The Biden campaign runs new digital and television ads, focusing on the effect of COVID-19 on the elderly. Ava DeSantis writes on Biden’s pitch to seniors.
The Biden campaign will spend over $14.5 million on advertisements to target the elderly, this week. The campaign created an emotional television ad, entitled “didn’t matter.” The ad follows a family who lost a grandparent to the coronavirus. The late grandmother’s granddaughter speaks into the camera, describing her grandmother’s passing “it was difficult to comprehend how quickly every kind of spiraled downward. We didn’t even know that she had COVID, until a week later and her passing.”
“The President made a huge mistake in downplaying this virus. There was a lack of leadership, a lack of responsibility, and a lack of resources. I felt like our elderly have not been a priority for this administration, that they don’t matter. And I feel like my grandmother didn’t matter,” the family continued. “The last time I saw my grandmother, we weren’t going to be allowed in the hospital. We asked if we could videochat her, and everyone could say a little something. We gathered the family. We prayed, but the fact that she was alone, it just breaks my heart.”
Biden’s COVID-19 plan
Biden proposes an eight-point plan to reverse Trump’s “lack of leadership.” For workers Biden’s plan would provide guaranteed coronavirus testing and personal protective equipment, guarantee paid sick leave, and require employers to comply with social distancing requirements, punishing those who fail to do so. The plan would also build a national contact tracing workforce, ensure retail compliance with social distancing protocol, provide additional relief to small businesses, and help schools reopen safely.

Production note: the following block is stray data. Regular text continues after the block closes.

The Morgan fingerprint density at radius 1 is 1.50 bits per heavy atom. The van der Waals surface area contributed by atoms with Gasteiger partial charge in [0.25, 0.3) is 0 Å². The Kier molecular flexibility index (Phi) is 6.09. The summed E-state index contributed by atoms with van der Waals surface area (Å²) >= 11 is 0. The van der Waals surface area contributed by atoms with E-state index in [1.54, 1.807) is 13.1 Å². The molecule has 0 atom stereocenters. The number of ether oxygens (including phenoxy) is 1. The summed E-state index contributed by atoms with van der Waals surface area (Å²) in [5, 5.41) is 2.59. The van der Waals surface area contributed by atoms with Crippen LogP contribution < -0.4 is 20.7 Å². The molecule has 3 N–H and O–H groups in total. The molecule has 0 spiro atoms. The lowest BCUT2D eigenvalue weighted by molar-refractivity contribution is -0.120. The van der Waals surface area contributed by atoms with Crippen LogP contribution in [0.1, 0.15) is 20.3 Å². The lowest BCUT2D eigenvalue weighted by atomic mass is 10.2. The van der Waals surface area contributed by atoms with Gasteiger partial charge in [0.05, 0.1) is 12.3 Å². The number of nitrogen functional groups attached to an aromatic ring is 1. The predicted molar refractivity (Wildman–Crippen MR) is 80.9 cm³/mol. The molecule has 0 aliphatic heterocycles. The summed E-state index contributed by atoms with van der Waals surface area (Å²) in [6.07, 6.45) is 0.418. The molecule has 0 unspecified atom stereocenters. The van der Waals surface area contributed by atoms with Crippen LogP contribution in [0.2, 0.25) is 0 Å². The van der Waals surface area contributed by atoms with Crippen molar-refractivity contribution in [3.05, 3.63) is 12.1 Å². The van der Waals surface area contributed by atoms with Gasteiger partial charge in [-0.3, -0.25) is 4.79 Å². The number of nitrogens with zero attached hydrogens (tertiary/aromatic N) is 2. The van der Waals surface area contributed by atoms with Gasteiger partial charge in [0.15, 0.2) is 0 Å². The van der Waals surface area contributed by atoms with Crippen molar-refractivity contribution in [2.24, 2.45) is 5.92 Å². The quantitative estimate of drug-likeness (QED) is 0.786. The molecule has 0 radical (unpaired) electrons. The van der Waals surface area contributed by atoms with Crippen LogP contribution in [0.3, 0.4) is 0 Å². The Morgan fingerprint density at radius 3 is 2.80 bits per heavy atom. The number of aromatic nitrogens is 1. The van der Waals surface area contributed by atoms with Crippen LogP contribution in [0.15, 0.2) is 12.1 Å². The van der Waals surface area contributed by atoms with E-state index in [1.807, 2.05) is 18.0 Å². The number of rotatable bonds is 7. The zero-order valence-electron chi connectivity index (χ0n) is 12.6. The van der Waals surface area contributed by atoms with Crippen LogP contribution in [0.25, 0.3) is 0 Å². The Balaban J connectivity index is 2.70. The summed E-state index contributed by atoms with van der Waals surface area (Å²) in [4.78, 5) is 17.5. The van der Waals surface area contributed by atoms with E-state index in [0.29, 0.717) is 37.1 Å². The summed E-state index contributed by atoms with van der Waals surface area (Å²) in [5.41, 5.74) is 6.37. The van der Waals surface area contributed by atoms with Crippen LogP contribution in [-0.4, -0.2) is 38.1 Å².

For seniors, the plan promises to prevent employer discrimination against elderly workers, allow limited visitation to long-term care facilities, and provide Americans with an accessible COVID-19 database to remain informed about the progression of the virus.
Biden’s campaign identified the pandemic as a winning political issue for Biden in the beginning of the year. A campaign staffer told the Washington Post, “from really January on, Vice President Biden has been laser-focused on the rising risk to the American people presented by this pandemic.”
President Trump largely left pandemic response to state and local officials. This Sunday, for example, asked on Fox News why he refused to issue a national order to wear masks, Trump responded “I leave it up to the governors.”
The President, however, criticized Democratic state officials who did not lift stay-at-home orders yet. In mid-May, Trump demanded Virginia, Minnesota, and Michigan lift stay-at-home orders to “liberate” residents.
The Trump campaign chooses instead to focus on ongoing Black Lives Matter protests. Their campaign bets that voters want to hear the President “talk about law and order,” said one campaign adviser. Operation Legend, a Department of Justice initiative, sends thousands of agents to cities, not invited by local officials, to shut down protests, exercising federal authority in a strategic way instead of focusing that authority on a strong executive pandemic response.
The election will decide whether Trump’s culture wars pitch can resonate with voters under extenuating circumstances, like the COVID-19 pandemic. Seniors are consistently the most conservative age group and the group most at risk of the coronavirus. The Biden campaign’s pitch to seniors indicates that the Vice President believes the COVID-19 pandemic will outweigh all other issues in the 2020 election.